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I had to laugh because...

11-02-2010, 05:41 PM
#1
Joined: May 2010
Location: Mount Shasta, California
Posts: 149
I had to laugh because...

...Over on another forum, somebody was complaining because they perceived that asking $1.99 for my game was just too much, and in my defense somebody replied with this (which I think all developers can probably relate to in some way) --






Dustin Neff
Lucidsphere Media Games Studio
http://www.lucidspheremedia.com
11-02-2010, 05:44 PM
#2
Joined: Jun 2009
Posts: 10,505
Oh ya. I remember seeing this one earlier. Eli tweeted this one. Hilarious and still QFT.

11-02-2010, 05:45 PM
#3
Joined: May 2009
Posts: 4,461
11-02-2010, 06:46 PM
#4
Joined: Apr 2009
Location: Coolidge, AZ
Posts: 5,892
It's simply amazing how much people complain about the price of apps. Most are so cheap. Especially as a console gamer, where arcade games are like $5.99 and up.

Quote:
Originally Posted by HelperMonkey View Post
Conservatives hate liberals because they think that liberals think they're stupid.

Liberals hate conservatives because they think that they're stupid.
Win.
11-02-2010, 07:23 PM
#5
Joined: Jun 2009
Location: Hollywood, CA
Posts: 1,869
I can understand the mentality of this, by now.
When the app store was brand-new (and things were priced low-ish) there was not much competition. Now there's just this unending stream of constant stimulation "buy this!! and this and this and this!!!" It honestly doesn't matter what price it is.. hell, even if it is called "free version" The potential customer is so desensitized to "new release," and after probably having bought so many games on impulse (I see tons of people complain about it on TA) plenty of which they never get around to playing anyway.

The real heart of it is, combined with the sheer volume of apps available, so many of them are just really incomplete experiences. "me-too" games that either look crap, play half-heartedly, feel slapped together, and most have no brand value worth whatsoever. It's hard to be angry at the audience for being so jaded.

As devs we just need to take more time to develop better looking (and secondarily, playing) software that looks more in-line with what someone would expect to pay $30 for on DS or PSP or what-have-you.. and then charge next to nothing for it. It's harsh, it's time consumptive (and cost-inefficient in a lot of ways) but if one has the time and resources, it's a good way to overcome that initial barrier "why should I spend my money on this?"

The reality is, most of us indies can't afford to do that for some reason or other, so we continue to moan about it..
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11-02-2010, 08:17 PM
#6
I'll agree with that. As a consumer, there is just SO much crap, I'm sure almost everyone has been burned by now from a cool looking game that majorly sucked once you played it, and you're left just thinking "what a waste." Problem is that is an overwhelming large % of the app store.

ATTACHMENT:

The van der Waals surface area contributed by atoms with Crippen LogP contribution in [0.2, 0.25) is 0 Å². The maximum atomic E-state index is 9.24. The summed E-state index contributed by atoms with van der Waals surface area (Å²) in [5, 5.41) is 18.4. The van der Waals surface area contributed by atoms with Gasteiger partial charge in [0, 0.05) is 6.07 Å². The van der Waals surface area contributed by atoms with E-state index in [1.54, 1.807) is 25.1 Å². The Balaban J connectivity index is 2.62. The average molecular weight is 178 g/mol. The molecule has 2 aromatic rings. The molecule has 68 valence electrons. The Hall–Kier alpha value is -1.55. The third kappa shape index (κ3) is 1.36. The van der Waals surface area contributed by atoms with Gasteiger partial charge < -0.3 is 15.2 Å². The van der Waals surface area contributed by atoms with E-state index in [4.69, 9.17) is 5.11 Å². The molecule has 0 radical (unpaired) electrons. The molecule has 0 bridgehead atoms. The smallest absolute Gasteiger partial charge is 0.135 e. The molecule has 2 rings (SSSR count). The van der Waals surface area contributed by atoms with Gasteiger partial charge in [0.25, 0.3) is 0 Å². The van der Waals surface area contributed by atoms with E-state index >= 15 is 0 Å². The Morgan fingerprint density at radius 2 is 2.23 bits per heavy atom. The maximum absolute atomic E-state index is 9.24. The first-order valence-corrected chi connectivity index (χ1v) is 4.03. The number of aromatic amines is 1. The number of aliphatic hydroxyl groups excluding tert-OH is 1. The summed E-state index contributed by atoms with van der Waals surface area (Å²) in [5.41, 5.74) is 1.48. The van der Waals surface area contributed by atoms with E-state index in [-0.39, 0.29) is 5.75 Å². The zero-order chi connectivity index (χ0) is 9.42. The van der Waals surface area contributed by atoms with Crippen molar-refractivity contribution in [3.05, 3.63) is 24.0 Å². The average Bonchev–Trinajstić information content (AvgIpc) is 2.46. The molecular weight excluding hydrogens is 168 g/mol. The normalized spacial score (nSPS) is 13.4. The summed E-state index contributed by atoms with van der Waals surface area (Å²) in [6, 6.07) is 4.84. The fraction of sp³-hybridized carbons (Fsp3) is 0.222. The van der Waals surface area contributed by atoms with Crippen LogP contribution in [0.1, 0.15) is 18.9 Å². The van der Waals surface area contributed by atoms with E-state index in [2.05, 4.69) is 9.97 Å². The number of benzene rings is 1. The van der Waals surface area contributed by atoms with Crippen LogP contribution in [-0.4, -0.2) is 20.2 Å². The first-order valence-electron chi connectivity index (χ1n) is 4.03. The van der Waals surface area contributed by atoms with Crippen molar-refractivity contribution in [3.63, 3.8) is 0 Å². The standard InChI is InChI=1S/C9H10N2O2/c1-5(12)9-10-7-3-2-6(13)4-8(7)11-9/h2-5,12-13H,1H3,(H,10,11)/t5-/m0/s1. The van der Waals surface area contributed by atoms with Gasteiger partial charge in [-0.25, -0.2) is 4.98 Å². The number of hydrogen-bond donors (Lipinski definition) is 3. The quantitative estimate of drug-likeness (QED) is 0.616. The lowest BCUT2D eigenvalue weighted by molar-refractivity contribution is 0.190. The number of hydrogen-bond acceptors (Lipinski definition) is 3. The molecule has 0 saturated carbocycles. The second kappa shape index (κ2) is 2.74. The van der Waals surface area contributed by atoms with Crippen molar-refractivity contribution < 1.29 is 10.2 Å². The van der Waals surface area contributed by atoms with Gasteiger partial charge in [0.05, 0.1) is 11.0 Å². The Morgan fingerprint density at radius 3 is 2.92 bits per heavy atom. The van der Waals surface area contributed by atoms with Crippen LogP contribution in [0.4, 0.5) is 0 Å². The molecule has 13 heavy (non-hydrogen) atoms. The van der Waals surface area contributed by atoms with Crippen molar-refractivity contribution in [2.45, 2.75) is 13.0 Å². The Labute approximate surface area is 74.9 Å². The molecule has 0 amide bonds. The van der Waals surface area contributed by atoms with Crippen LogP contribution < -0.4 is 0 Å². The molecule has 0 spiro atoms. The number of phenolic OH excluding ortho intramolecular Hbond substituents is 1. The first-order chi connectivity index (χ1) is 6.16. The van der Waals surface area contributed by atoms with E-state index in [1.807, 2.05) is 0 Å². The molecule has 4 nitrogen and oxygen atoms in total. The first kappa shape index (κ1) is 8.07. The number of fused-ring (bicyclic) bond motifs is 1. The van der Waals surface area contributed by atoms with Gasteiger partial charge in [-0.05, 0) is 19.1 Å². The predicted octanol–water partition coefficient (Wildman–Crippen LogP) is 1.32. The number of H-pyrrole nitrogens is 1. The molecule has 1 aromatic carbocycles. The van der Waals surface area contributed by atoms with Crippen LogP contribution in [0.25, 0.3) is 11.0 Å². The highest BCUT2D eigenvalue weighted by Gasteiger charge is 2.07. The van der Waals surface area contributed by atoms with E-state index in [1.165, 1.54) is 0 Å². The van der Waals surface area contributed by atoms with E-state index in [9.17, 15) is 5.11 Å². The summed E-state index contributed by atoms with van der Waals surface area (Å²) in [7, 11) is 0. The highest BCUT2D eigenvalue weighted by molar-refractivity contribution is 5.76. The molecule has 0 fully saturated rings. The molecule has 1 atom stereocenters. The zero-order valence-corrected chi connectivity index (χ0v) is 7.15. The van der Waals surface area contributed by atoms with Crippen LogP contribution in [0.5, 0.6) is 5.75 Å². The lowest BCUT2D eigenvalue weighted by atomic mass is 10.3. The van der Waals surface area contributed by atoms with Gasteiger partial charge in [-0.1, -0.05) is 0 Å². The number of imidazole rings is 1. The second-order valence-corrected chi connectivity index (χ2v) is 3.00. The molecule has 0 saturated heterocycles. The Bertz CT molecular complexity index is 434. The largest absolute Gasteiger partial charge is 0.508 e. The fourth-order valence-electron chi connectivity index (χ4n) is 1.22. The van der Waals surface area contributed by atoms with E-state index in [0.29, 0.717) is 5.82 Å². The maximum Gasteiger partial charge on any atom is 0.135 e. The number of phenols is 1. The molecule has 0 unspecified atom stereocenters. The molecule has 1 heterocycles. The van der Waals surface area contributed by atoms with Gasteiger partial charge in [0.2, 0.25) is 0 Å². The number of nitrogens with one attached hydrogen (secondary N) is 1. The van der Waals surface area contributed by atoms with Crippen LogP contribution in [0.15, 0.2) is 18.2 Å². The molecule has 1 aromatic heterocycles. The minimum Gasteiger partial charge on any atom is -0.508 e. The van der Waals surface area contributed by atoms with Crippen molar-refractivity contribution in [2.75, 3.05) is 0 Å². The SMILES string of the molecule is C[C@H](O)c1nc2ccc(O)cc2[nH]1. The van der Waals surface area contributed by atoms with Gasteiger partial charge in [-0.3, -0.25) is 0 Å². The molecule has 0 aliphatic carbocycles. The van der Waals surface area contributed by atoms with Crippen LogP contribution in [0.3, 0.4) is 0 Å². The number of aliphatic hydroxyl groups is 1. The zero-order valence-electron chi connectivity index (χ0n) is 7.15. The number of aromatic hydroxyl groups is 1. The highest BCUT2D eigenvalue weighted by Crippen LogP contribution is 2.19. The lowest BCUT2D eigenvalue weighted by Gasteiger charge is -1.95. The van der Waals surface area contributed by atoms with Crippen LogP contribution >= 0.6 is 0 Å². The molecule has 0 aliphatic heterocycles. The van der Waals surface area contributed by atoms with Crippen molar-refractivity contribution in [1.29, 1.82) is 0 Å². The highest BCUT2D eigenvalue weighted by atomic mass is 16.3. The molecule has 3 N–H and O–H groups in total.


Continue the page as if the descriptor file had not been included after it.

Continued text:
Ultimately, one of the largest problems -- imo -- is that so many people think because they CAN make an app, they SHOULD. The reality is not everyone is cut out for the video game business, even if the low entry point for the app store does make it incredibly easy. I can't count how many people think that because they play and are good at games, they will be a good developer. The 2 are indeed related, but one by no means implies you will be good at the other.
11-02-2010, 08:36 PM
#7
Joined: Jun 2009
Location: Hollywood, CA
Posts: 1,869
Quote:
Originally Posted by Foursaken_Media View Post
I'll agree with that. As a consumer, there is just SO much crap, I'm sure almost everyone has been burned by now from a cool looking game that majorly sucked once you played it, and you're left just thinking "what a waste." Problem is that is an overwhelming large % of the app store.

Ultimately, one of the largest problems -- imo -- is that so many people think because they CAN make an app, they SHOULD. The reality is not everyone is cut out for the video game business, even if the low entry point for the app store does make it incredibly easy. I can't count how many people think that because they play and are good at games, they will be a good developer. The 2 are indeed related, but one by no means implies you will be good at the other.
On the contrary - some kinda-crappy games do fairly well! I won't endorse them for the same reasons you mentioned, but that is the "beauty" of the App Store, that anyone can get in and try their hand at "winning the lottery." We've seem some really terrible productions make a few people rich by now. It's kinda the romance of the whole situation I suppose.

The bad side of that is, of course, it does clutter things up for the devs who are trying to fill out the landscape with honest-to-goodness decent product (and therefore, culture). I guess if you want to get there, the moral of the story is that you still need to satisfy the lowest common denominator (or be able to afford enough marketing to power your way over the crap...)